[Table of Contents] [Search]


[Date Prev][Date Next][Thread Prev][Thread Next][Date Index][Thread Index]

Re: [BKARTS] pressing tins



Pressing tins are useful for many purposes.

1.  Stainless steel tins (heated or not) on moist leather in a press = very
smooth finish--this is called "plating," sort of the opposite of
"embossing."
Thin leather treated this way produces smooth leather for onlays or inlays.
2.  Tins inserted into the text on one or both sides of a page that needs to
dry after pasting, repair, etc., lined with Remay to allow air circulation,
and under weight, will produce a nice, flat result.
3.  If, heaven ofrfend, your beautiful binding is a little out of square,
tins inserted on both sides of the text block, and set in the press for
awhile, can possibly correct the problem.
4.  I use galvanized tins to insert into the text when I need to trim pages.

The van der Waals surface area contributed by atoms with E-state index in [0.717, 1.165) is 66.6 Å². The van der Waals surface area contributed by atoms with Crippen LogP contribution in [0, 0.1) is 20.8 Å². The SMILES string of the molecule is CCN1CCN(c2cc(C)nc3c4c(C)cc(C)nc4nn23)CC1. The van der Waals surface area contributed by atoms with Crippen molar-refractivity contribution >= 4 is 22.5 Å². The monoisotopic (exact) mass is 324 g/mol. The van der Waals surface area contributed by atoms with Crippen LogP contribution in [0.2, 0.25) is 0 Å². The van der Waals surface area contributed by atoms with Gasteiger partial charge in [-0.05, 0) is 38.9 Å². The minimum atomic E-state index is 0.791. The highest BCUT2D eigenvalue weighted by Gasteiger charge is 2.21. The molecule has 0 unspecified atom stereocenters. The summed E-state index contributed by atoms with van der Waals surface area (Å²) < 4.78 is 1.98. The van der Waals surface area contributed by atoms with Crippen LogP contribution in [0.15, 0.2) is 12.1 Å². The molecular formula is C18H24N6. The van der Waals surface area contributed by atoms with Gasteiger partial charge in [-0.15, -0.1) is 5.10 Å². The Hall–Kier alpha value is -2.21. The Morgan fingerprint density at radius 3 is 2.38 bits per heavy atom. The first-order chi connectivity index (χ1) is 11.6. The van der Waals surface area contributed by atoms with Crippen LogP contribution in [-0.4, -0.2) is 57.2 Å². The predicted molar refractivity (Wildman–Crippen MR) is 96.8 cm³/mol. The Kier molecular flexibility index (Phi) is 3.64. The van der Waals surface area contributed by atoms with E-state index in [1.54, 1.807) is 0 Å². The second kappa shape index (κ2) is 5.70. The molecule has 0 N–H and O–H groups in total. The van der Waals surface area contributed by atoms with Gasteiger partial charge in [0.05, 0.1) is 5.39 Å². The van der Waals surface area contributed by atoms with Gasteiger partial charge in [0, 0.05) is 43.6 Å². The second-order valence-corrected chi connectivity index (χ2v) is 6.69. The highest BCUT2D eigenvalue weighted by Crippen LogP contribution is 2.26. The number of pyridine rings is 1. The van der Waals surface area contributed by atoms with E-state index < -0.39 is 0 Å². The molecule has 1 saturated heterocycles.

These are inexpensive, very thin and can be cut on with an X-Acto or
scalpel.
4.  I can't think of any more right now, but it's been a long, hard day.

Good luck!

Signa Houghteling

-----Original Message-----
From: Book_Arts-L [mailto:BOOK_ARTS-L@xxxxxxxxxxxxxxxx]On Behalf Of Liz
Horton
Sent: Friday, May 07, 2004 4:31 PM
To: BOOK_ARTS-L@xxxxxxxxxxxxxxxx
Subject: Re: pressing tins


(Silly questions department): What are pressing tins?

             ***********************************************
        See the Book_Arts-L FAQ at: <http://www.philobiblon.com>

     *Postings may not be re-printed in any form without the express
     consent of the author - Please respect their contributions & ©*

        Archive maintained and suppported by Conservation OnLine
                    <http://palimpsest.stanford.edu>
             ***********************************************

             ***********************************************
        See the Book_Arts-L FAQ at: <http://www.philobiblon.com>

     *Postings may not be re-printed in any form without the express
     consent of the author - Please respect their contributions & ©*

        Archive maintained and suppported by Conservation OnLine
                    <http://palimpsest.stanford.edu>
             ***********************************************


[Subject index] [Index for current month] [Table of Contents] [Search]